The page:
Veteran photographer Harrison (David Strathairn) is sent to cover a violent outbreak in Yugoslavia. He leaves behind two young children, wife Sarah (Andie MacDowell), and a desire to give up this dangerous lifestyle to spend more time with his family. Several days later, Sarah receives word of David’s death in the war-torn country, but refuses to believe it based on a mysterious phone call she receives the night before. Holing herself up in her house, she refuses to see anybody and stays glued to the television, waiting to see an image of Harrison. Her obsession grows, until she finally gets his traveling bag, recovered some time after his death. This prompts her to travel to Yugoslavia and track down her husband or his body. While a solid and well-acted story, it lacks a commanding screen presence or overwhelming emotion needed to attract big audiences.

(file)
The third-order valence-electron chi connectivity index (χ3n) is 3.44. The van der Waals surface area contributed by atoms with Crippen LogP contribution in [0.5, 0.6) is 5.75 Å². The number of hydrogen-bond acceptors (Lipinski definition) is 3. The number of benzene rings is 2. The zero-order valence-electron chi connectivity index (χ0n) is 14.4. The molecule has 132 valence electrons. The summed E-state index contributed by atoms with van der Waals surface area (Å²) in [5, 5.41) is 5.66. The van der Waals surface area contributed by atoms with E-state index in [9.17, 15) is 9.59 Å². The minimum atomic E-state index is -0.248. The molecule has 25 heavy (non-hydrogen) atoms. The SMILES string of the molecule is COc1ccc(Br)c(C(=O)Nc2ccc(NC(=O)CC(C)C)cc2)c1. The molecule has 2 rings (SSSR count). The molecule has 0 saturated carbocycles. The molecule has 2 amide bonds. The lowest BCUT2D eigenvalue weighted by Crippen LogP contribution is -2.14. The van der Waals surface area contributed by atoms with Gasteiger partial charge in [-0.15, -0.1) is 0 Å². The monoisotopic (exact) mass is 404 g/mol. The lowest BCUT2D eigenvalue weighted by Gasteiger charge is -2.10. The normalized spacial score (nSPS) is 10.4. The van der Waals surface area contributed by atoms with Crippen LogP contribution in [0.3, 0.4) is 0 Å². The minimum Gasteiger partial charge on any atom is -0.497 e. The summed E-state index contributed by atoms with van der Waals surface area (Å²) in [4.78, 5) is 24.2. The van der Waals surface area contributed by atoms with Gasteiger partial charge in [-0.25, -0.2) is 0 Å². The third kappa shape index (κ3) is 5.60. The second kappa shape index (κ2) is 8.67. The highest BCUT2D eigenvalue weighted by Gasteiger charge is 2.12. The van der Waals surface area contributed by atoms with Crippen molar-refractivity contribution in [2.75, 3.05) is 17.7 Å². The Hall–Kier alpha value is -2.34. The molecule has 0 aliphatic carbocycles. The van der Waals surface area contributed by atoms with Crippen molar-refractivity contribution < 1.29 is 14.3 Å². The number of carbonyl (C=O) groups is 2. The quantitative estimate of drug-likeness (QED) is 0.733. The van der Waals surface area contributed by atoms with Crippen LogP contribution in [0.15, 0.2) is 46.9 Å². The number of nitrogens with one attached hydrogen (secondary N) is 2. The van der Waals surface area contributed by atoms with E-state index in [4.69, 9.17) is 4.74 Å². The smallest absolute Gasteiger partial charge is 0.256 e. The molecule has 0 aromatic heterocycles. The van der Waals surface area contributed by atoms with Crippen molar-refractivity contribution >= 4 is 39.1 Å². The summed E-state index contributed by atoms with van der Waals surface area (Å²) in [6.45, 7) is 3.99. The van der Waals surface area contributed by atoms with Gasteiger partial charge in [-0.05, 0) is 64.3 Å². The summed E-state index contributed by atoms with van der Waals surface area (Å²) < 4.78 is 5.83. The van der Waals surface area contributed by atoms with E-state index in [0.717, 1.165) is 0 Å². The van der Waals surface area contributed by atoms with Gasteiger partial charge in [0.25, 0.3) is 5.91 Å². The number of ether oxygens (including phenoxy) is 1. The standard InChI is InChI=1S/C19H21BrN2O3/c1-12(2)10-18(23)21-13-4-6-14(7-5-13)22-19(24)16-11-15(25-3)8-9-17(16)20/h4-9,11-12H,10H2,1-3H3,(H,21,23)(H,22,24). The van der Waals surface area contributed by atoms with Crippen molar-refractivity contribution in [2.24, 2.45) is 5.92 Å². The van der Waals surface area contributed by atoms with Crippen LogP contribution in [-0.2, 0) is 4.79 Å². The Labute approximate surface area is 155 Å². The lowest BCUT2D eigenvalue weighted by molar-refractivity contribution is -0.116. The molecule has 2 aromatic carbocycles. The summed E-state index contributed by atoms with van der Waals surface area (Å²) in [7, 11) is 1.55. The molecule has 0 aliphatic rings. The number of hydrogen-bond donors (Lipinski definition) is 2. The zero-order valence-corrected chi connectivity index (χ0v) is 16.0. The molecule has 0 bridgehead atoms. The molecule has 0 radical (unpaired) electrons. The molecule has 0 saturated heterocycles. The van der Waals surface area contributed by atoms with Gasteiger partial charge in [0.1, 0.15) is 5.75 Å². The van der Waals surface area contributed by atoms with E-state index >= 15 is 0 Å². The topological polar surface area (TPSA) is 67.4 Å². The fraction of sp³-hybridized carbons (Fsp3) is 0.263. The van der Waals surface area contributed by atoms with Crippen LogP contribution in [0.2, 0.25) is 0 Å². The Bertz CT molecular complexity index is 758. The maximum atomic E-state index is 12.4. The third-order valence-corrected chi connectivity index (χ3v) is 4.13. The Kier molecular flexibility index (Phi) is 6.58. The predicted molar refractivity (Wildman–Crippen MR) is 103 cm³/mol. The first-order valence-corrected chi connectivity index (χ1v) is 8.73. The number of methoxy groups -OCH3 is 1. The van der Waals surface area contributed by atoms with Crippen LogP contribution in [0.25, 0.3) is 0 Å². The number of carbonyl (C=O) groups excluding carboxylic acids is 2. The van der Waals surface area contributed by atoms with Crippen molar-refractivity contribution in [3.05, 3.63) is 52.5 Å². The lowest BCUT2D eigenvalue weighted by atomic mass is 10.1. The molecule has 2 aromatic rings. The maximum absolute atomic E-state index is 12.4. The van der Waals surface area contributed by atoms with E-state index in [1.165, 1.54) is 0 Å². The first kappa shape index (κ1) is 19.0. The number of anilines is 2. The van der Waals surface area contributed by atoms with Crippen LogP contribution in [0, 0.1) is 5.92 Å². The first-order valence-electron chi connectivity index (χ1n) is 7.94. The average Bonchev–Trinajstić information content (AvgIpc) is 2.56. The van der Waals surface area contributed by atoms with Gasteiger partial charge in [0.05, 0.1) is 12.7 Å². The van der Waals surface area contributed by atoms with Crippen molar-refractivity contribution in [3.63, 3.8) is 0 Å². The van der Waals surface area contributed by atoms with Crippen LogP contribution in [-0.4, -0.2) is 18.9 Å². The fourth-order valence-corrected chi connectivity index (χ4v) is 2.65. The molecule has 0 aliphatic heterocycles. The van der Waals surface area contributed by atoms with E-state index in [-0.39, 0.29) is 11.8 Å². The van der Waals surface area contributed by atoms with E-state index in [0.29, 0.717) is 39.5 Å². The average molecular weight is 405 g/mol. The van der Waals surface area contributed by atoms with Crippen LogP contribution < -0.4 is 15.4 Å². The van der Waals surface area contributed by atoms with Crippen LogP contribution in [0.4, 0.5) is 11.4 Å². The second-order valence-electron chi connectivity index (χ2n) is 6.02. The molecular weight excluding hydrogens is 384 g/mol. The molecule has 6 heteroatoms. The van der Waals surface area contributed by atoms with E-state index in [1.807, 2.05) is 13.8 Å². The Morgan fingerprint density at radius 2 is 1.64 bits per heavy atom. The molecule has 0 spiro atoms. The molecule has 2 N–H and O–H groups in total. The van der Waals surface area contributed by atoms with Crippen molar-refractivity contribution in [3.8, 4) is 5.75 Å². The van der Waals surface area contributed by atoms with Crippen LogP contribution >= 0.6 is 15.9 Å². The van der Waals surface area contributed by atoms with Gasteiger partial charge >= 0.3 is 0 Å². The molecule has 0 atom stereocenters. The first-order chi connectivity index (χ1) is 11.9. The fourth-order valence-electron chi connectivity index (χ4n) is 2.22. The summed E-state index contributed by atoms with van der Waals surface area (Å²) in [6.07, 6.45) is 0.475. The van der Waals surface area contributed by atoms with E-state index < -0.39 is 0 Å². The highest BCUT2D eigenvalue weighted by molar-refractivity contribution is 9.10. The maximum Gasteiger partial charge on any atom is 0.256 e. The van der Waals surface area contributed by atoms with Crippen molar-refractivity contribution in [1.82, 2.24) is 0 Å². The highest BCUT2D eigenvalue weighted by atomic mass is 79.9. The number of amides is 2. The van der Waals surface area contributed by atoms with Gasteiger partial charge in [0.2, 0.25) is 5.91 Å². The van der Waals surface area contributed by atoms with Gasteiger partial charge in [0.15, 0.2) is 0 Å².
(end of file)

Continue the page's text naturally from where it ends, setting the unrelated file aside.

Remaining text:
The film shows great respect and honor for civilian news photographers who risk their lives to illuminate stories in far off lands few people would otherwise be aware of. One scene portrays an innocent man graphically shot in the head. In another, photographers come upon a bus filled with presumably innocent, dead civilians. None of the violence is glorified or exploited, but still difficult to watch. Vulgar language, including 79 obscenities and four strong profanities, wilts Harrison’s Flowers.